Founder and CEO of Maven Clinic Kate Ryder, the first female health tech unicorn, valued at $1 billion.
Daniel Zuchnik | Getty Images Entertainment | Getty Images
There’s no doubt that the pandemic has been particularly challenging for female founders. In 2021, female founders secured only 2% of venture capital dollars, according to PitchBook, the second year in a row that the percentage of funding secured by female founders declined, and the smallest share since 2016. But on the CNBC Disruptor 50 list, female founders continue to make gains.
This year’s Disruptor 50 includes eight companies with a woman CEO, and nine companies with a female co-founder, up from four in 2021 and six in 2020 (2018 was a record for the list with nine total). This comes as the racial diversity on the list increases as well: four companies with a Black CEO and three with a Latinx CEO this year.
This year’s list also shows female-led companies rising higher in the list– it’s the first time there are two female CEOs in the top five, and their companies’ valuations are massive.
Melanie Perkins, CEO of design platform Canva, ranked No. 4; the Sydney, Australia based company has raised $560 million at a $40 billion valuation. Guild Education, ranked No. 5, co-founded by Rachel Romer Carlson and Brittany Stich, has raised $378.5 million at a $3.7 billion valuation.
These valuations are particularly notable because not only do female founders, as a whole, raise less money than male founders, but they’re also less likely to raise “mega rounds,” or rounds valued at $100 million or above – companies with only male founders secured 85% of mega rounds between 2019 and 2021, according to Crunchbase.
It’s also notable that a number of the companies on the list run by female founders are focused on addressing social or environmental issues. In fact, women are 20% more likely than men to found companies with a social or environmental purpose, according to the Global Entrepreneurship Monitor.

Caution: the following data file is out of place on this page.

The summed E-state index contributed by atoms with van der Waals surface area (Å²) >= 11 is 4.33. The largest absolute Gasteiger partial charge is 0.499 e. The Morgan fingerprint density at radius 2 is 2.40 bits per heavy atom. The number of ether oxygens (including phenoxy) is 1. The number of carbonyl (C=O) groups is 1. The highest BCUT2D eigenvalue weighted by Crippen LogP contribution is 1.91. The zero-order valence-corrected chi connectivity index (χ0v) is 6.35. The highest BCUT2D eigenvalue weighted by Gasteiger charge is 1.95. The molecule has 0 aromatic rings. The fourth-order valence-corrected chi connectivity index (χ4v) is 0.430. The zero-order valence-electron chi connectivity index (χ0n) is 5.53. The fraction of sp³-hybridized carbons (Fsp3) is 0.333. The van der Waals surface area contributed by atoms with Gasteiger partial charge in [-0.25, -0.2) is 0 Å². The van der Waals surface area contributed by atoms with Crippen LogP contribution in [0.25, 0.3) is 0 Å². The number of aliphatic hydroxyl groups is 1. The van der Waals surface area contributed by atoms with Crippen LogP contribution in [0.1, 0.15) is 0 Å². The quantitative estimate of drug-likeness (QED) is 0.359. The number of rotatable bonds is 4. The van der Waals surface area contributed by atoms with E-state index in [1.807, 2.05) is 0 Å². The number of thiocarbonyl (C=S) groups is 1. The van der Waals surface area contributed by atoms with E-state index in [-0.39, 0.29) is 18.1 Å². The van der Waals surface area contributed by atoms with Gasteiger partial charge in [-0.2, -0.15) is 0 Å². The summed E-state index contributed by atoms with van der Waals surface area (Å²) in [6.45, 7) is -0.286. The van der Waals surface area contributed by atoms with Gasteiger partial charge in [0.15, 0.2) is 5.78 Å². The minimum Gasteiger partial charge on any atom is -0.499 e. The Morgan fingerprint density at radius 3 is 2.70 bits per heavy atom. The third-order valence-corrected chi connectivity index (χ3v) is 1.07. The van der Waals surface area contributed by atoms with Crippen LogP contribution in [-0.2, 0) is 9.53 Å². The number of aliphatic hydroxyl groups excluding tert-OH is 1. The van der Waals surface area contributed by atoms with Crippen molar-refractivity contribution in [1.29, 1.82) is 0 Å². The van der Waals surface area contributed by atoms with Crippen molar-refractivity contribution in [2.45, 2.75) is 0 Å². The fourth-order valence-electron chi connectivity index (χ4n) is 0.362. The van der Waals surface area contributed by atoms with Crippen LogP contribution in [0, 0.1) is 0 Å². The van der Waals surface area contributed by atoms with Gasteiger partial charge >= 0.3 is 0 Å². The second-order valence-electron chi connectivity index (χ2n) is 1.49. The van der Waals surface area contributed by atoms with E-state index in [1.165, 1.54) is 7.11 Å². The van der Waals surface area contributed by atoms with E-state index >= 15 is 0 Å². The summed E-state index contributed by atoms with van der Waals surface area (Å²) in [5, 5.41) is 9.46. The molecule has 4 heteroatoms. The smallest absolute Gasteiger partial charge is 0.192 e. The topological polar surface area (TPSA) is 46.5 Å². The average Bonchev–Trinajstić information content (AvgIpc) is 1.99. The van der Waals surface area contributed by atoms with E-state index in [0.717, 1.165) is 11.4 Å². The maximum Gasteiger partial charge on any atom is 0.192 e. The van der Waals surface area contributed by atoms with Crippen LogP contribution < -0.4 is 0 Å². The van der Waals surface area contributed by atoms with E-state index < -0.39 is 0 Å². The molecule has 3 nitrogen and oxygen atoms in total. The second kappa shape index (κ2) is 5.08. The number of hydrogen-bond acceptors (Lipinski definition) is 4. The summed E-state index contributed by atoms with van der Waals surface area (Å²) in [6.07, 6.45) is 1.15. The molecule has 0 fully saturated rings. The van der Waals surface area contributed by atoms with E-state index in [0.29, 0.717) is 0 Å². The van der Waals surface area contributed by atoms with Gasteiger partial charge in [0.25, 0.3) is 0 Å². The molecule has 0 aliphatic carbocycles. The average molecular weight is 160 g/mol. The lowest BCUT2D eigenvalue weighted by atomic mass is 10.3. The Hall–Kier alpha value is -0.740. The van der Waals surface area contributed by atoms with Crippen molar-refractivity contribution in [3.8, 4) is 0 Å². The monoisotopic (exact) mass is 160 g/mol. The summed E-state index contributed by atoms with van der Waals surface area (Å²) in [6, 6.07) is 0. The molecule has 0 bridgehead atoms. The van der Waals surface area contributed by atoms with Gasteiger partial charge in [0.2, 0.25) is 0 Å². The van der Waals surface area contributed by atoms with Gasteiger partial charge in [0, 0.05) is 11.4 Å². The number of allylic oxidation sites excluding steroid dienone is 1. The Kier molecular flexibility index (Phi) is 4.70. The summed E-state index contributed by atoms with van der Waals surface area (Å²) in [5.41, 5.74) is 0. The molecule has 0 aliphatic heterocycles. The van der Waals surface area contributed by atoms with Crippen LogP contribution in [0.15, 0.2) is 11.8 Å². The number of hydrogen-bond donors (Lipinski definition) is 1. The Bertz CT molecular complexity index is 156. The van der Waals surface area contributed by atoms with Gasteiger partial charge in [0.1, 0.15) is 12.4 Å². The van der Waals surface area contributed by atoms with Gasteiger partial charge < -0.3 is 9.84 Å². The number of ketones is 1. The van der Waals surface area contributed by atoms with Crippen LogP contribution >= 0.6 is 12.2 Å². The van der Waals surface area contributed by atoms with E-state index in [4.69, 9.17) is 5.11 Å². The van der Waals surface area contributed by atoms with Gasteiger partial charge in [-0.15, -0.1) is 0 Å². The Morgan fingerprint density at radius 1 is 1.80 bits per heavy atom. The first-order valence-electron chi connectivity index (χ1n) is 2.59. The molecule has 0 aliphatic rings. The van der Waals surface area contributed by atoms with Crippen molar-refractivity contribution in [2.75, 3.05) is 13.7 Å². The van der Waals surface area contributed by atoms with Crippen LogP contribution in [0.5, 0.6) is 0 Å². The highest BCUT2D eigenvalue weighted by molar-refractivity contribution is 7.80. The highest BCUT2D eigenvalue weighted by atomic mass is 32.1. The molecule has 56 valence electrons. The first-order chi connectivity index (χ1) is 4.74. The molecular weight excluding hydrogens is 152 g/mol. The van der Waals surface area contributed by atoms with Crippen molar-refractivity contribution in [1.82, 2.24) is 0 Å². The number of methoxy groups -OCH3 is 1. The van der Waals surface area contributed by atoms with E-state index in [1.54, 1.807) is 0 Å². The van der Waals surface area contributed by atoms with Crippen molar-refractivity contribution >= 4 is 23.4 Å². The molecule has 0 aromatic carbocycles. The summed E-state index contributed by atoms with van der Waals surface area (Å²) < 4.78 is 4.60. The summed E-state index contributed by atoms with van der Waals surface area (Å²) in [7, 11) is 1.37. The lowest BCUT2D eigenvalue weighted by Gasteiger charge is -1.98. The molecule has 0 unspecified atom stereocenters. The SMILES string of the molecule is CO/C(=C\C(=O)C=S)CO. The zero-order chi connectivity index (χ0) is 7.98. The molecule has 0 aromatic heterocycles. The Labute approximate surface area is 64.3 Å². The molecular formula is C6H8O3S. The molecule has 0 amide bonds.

Guild Education, under CEO Rachel Carlson and her co-founder Brittany Stich, vice president of learning at work, is making college education more universally available through employers.
At Cityblock Health, ranked No. 48 this year, CEO Toyin Ajayi is working to serve those most in need by treating them in their communities and addressing their underlying issues, rather than perpetuating a cycle of high-cost trips in and out of the emergency room.
Shivani Siroya’s Tala, ranked No. 22, offers low cost micro loans to people without credit scores in emerging markets.
Ritu Narayan’s Zum, ranked No. 45, wants to improve school transportation for school districts, students, families, and the environment.
Medable, ranked No. 15 and run by CEO Michelle Longmire, wants to bring equity to clinical trials by expanding them to diverse populations.
Mariana Matus’ Biobot Analytics, ranked No. 32, uses artificial intelligence to analyze wastewater and predict surges in coronavirus.